McCandless wrote in the margins of one of his books, “HAPPINESS ONLY REAL WHEN SHARED.” He came to the realization, tragically late, that we are made for a life lived with others—or, as Bishop Barron has often said, “Your life is not about you.” If we are made in the image and likeness of God who is a Trinitarian communion of persons, we can only be made whole within the human family, not by rejection of it. As the Vatican II document Gaudium et Spes asserted, the human person “cannot fully find himself except through a sincere gift of himself.” 

The romanticization or worship of nature thus always falls short. Centuries ago, Augustine asked of the earth, the sea, and the deep if they were God; the elements of nature answered, “We are not your God; seek higher.” St. Francis knew how to look at nature sacramentally. God was revealed in the diversity of all created things. Nature wasn’t God, but nature gave glory to the God of playful creation. Be in nature and be recharged by its riches—but don’t make it an idol. 

Personally, I get the draw of McCandless and those who always gaze toward the horizon. In 2006 (pre-iPhone), I tramped around Ireland with a loose plan in place after my study-abroad program ended. I stayed in grungy hostels, entrusted myself to the care and hospitality of strangers, and climbed Croagh Patrick, a mountain pilgrimage site, barefoot (hikers passing by muttered that surely I must have been a Catholic). At my former high school, I would lead a retreat with our newly graduated students where we’d enjoy fellowship in the woods of Big Bear, California. The goal was to unplug, read some of the writings of Karol Wojtyla and Pier Giorgio Frassati, and take seriously the journey of young adulthood before them. The mountains are always calling.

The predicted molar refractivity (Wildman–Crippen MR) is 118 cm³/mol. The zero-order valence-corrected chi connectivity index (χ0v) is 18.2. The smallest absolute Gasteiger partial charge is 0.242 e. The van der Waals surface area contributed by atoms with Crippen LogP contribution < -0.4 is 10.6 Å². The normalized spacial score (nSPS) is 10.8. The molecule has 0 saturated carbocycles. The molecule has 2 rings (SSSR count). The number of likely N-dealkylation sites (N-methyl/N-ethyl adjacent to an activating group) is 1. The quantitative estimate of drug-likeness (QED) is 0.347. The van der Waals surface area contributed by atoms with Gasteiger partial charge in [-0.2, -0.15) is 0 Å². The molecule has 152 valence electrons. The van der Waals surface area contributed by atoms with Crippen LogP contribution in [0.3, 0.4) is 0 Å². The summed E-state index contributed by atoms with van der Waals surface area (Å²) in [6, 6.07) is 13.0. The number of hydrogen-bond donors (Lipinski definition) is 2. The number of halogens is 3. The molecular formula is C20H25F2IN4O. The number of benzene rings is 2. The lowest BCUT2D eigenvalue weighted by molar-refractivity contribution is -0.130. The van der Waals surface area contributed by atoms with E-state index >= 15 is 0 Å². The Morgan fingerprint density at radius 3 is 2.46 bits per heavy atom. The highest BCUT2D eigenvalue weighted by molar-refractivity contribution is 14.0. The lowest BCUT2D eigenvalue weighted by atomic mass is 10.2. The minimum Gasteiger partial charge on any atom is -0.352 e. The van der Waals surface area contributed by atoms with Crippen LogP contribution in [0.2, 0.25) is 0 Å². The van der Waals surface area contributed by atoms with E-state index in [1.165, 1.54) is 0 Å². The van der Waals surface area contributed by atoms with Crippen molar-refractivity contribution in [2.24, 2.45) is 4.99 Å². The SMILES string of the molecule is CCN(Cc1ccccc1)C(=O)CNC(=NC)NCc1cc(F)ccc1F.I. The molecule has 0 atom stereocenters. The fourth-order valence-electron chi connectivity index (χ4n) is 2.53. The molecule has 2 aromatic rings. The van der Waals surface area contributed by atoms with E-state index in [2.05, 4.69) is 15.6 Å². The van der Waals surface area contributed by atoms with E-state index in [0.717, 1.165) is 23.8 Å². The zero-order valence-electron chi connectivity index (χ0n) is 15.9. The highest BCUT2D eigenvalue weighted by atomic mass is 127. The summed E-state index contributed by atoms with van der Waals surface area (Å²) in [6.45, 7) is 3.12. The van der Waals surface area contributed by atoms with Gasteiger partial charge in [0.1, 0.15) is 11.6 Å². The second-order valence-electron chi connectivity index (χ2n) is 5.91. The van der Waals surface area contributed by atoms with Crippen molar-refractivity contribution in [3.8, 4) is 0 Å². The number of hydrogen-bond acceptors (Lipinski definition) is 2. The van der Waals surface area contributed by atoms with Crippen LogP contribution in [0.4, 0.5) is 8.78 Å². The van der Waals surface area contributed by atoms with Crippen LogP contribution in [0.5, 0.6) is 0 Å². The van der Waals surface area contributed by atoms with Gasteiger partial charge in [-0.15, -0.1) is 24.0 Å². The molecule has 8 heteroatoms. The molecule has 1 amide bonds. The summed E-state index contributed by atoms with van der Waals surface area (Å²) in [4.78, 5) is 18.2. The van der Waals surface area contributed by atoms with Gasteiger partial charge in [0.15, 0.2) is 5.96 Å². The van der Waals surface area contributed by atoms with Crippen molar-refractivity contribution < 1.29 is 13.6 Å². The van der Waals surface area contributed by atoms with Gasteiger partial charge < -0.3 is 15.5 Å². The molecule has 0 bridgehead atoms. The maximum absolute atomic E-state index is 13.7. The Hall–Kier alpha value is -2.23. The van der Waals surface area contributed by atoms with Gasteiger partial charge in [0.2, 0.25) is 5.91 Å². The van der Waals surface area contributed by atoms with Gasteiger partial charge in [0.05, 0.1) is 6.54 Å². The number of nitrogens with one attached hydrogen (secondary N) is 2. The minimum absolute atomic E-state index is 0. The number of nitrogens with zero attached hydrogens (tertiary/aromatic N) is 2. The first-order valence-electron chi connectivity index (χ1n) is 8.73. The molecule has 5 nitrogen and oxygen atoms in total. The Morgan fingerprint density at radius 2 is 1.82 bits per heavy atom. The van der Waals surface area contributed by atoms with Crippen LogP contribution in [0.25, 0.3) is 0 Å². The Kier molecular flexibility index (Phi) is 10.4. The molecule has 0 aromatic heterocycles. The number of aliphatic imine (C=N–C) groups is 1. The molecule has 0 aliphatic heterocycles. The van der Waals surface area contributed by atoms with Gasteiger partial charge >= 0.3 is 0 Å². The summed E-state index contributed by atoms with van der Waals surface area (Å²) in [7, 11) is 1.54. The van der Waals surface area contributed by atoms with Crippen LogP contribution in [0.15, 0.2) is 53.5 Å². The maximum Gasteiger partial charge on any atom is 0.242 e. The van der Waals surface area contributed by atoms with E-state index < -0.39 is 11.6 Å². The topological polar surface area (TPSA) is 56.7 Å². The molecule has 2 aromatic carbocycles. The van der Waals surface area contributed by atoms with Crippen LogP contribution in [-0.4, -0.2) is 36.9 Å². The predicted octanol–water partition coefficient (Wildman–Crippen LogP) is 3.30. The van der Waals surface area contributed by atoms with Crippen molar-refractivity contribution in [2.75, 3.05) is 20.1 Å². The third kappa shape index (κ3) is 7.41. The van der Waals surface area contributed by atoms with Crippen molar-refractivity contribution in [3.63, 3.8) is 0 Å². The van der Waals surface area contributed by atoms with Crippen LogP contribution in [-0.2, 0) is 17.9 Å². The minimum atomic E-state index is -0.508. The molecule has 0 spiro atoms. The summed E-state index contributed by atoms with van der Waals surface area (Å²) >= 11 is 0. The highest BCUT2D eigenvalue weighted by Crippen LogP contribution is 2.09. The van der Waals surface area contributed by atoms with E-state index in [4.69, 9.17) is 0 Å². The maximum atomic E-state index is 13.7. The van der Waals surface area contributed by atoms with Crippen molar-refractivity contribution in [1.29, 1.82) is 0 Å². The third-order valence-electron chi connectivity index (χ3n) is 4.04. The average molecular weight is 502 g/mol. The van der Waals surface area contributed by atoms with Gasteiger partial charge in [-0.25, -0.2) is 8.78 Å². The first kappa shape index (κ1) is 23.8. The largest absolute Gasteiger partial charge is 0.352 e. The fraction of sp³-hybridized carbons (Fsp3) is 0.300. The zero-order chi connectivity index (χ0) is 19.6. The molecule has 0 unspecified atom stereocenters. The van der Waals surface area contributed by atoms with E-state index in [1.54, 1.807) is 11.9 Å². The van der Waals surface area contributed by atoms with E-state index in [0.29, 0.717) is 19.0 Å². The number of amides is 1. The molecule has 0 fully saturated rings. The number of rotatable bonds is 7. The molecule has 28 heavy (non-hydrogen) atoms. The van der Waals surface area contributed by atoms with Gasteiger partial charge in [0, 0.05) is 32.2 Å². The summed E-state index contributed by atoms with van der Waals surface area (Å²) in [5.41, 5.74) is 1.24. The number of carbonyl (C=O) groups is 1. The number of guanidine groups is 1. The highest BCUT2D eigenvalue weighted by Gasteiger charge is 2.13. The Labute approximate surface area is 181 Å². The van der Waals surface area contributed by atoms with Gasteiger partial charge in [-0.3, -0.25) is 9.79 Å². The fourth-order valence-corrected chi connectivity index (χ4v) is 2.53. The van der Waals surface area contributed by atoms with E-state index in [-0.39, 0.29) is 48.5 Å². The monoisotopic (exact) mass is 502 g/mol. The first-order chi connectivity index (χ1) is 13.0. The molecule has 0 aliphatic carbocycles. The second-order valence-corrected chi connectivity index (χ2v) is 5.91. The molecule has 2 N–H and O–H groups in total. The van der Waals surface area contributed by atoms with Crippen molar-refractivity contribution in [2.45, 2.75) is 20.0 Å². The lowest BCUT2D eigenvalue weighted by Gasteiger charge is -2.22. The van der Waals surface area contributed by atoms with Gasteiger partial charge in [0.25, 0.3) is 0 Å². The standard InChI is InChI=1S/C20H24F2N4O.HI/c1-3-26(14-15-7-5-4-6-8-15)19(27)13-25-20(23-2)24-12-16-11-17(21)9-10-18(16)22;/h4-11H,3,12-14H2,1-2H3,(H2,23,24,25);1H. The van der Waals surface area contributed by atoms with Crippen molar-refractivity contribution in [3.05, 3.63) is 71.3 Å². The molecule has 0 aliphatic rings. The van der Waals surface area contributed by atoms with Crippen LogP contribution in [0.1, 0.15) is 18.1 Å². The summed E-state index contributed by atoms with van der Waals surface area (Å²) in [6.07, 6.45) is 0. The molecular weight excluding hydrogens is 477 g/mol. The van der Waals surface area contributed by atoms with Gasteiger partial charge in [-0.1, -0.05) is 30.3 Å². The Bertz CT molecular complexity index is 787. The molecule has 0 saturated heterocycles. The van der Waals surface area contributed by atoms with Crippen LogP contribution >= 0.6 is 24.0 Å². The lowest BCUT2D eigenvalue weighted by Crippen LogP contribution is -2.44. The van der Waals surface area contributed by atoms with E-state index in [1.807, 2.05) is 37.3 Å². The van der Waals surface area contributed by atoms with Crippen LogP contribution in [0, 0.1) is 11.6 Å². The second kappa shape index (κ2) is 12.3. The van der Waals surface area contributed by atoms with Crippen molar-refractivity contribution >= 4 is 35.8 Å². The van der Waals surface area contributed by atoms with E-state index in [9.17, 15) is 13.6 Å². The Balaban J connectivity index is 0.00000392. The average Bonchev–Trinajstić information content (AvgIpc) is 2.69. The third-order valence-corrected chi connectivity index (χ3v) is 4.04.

A tamed and domesticated Christianity appeals to no one. As Bishop Barron recently asserted in his two-hour conversation with Jordan Peterson, the Christian way of life isn’t safe suburbanism but an adventure beyond. The pages of the New Testament are dripping with a “grab you by the shoulders” urgency: this event actually happened and we are willing to go to the ends of the earth—even to our deaths—declaring this Good News. We killed God, but he has returned with a message of peace, and he wants to offer us a share in his abundant life (see John 10:10). 

I think every keyboard warrior understands the need to rediscover a bit of the dangerous wild and to test one’s limits. We want a part in a grand narrative, a hero’s drama, and the Gospel offers us that in spades. We ought to recognize this perennial yearning of the human heart and be able to evangelize to its goodness and direct it toward Christ where we alone find rest.  

Krakauer wrote of McCandless: “He wasn’t a nutcase, he wasn’t a sociopath, he wasn’t an outcast. McCandless was something else—although precisely what is hard to say. A pilgrim, perhaps.” I think the same could be said of St. Francis, but in the fullest sense: his radical life in Christ converted a community of followers, generations of believers, and transformed the Church itself.